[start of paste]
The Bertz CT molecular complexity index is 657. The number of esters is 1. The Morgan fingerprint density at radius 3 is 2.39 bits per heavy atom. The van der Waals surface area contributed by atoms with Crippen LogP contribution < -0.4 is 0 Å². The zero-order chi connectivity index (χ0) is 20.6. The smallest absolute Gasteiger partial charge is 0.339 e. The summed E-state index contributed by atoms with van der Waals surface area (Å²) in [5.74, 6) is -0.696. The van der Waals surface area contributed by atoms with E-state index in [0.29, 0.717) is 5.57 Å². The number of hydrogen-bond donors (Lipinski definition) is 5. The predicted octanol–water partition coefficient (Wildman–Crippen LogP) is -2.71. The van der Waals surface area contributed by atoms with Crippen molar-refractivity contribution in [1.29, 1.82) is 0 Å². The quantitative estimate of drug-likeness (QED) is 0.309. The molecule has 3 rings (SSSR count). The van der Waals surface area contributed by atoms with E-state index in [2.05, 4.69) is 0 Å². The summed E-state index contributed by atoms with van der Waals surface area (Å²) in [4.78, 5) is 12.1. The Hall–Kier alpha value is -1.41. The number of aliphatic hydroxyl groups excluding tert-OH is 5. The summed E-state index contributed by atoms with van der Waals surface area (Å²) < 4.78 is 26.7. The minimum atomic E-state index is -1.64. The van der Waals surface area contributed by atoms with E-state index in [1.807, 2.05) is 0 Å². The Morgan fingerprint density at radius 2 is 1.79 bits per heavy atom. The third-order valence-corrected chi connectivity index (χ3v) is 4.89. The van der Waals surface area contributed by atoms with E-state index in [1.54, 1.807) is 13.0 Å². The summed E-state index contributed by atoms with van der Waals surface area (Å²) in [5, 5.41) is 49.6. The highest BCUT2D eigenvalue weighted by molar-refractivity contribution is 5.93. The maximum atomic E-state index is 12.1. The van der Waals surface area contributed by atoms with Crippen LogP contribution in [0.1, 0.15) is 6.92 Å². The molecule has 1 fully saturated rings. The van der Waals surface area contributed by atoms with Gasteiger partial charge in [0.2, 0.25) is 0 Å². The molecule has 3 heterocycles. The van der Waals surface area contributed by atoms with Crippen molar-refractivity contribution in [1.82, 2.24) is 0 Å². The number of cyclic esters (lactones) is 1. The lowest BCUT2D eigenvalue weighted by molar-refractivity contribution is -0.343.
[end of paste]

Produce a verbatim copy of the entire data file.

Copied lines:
The Bertz CT molecular complexity index is 657. The number of esters is 1. The Morgan fingerprint density at radius 3 is 2.39 bits per heavy atom. The van der Waals surface area contributed by atoms with Crippen LogP contribution < -0.4 is 0 Å². The zero-order chi connectivity index (χ0) is 20.6. The smallest absolute Gasteiger partial charge is 0.339 e. The summed E-state index contributed by atoms with van der Waals surface area (Å²) in [5.74, 6) is -0.696. The van der Waals surface area contributed by atoms with E-state index in [0.29, 0.717) is 5.57 Å². The number of hydrogen-bond donors (Lipinski definition) is 5. The predicted octanol–water partition coefficient (Wildman–Crippen LogP) is -2.71. The van der Waals surface area contributed by atoms with Crippen molar-refractivity contribution in [1.29, 1.82) is 0 Å². The quantitative estimate of drug-likeness (QED) is 0.309. The molecule has 3 rings (SSSR count). The van der Waals surface area contributed by atoms with E-state index in [2.05, 4.69) is 0 Å². The summed E-state index contributed by atoms with van der Waals surface area (Å²) in [4.78, 5) is 12.1. The Hall–Kier alpha value is -1.41. The number of aliphatic hydroxyl groups excluding tert-OH is 5. The summed E-state index contributed by atoms with van der Waals surface area (Å²) < 4.78 is 26.7. The minimum atomic E-state index is -1.64. The van der Waals surface area contributed by atoms with E-state index in [1.807, 2.05) is 0 Å². The Morgan fingerprint density at radius 2 is 1.79 bits per heavy atom. The third-order valence-corrected chi connectivity index (χ3v) is 4.89. The van der Waals surface area contributed by atoms with E-state index in [1.54, 1.807) is 13.0 Å². The summed E-state index contributed by atoms with van der Waals surface area (Å²) in [5, 5.41) is 49.6. The highest BCUT2D eigenvalue weighted by molar-refractivity contribution is 5.93. The maximum atomic E-state index is 12.1. The van der Waals surface area contributed by atoms with Crippen LogP contribution in [0.1, 0.15) is 6.92 Å². The molecule has 1 fully saturated rings. The van der Waals surface area contributed by atoms with Gasteiger partial charge in [0.2, 0.25) is 0 Å². The molecule has 3 heterocycles. The van der Waals surface area contributed by atoms with Crippen molar-refractivity contribution in [1.82, 2.24) is 0 Å². The number of cyclic esters (lactones) is 1. The lowest BCUT2D eigenvalue weighted by molar-refractivity contribution is -0.343.